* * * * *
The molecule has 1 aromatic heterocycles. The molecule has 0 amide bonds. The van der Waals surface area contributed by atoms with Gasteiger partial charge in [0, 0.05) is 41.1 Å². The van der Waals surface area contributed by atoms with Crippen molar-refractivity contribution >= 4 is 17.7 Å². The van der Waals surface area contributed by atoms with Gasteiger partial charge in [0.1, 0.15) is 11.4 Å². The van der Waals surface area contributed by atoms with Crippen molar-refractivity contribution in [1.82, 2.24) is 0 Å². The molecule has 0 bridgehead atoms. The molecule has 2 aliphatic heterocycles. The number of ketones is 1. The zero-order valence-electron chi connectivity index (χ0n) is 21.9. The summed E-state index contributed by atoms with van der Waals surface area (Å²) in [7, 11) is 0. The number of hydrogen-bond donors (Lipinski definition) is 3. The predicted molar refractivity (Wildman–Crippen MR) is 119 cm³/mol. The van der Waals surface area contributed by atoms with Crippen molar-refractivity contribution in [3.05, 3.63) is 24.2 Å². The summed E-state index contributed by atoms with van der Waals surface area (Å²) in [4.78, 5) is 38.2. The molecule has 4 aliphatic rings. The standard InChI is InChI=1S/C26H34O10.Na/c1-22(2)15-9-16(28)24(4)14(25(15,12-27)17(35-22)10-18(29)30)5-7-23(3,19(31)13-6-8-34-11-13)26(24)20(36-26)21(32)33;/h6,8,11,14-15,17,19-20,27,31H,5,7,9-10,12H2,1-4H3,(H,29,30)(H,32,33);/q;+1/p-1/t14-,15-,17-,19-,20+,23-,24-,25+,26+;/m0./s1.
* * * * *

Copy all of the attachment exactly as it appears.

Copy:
The molecule has 1 aromatic heterocycles. The molecule has 0 amide bonds. The van der Waals surface area contributed by atoms with Gasteiger partial charge in [0, 0.05) is 41.1 Å². The van der Waals surface area contributed by atoms with Crippen molar-refractivity contribution >= 4 is 17.7 Å². The van der Waals surface area contributed by atoms with Gasteiger partial charge in [0.1, 0.15) is 11.4 Å². The van der Waals surface area contributed by atoms with Crippen molar-refractivity contribution in [1.82, 2.24) is 0 Å². The molecule has 0 bridgehead atoms. The molecule has 2 aliphatic heterocycles. The number of ketones is 1. The zero-order valence-electron chi connectivity index (χ0n) is 21.9. The summed E-state index contributed by atoms with van der Waals surface area (Å²) in [7, 11) is 0. The number of hydrogen-bond donors (Lipinski definition) is 3. The predicted molar refractivity (Wildman–Crippen MR) is 119 cm³/mol. The van der Waals surface area contributed by atoms with Crippen molar-refractivity contribution in [3.05, 3.63) is 24.2 Å². The summed E-state index contributed by atoms with van der Waals surface area (Å²) in [4.78, 5) is 38.2. The molecule has 4 aliphatic rings. The standard InChI is InChI=1S/C26H34O10.Na/c1-22(2)15-9-16(28)24(4)14(25(15,12-27)17(35-22)10-18(29)30)5-7-23(3,19(31)13-6-8-34-11-13)26(24)20(36-26)21(32)33;/h6,8,11,14-15,17,19-20,27,31H,5,7,9-10,12H2,1-4H3,(H,29,30)(H,32,33);/q;+1/p-1/t14-,15-,17-,19-,20+,23-,24-,25+,26+;/m0./s1.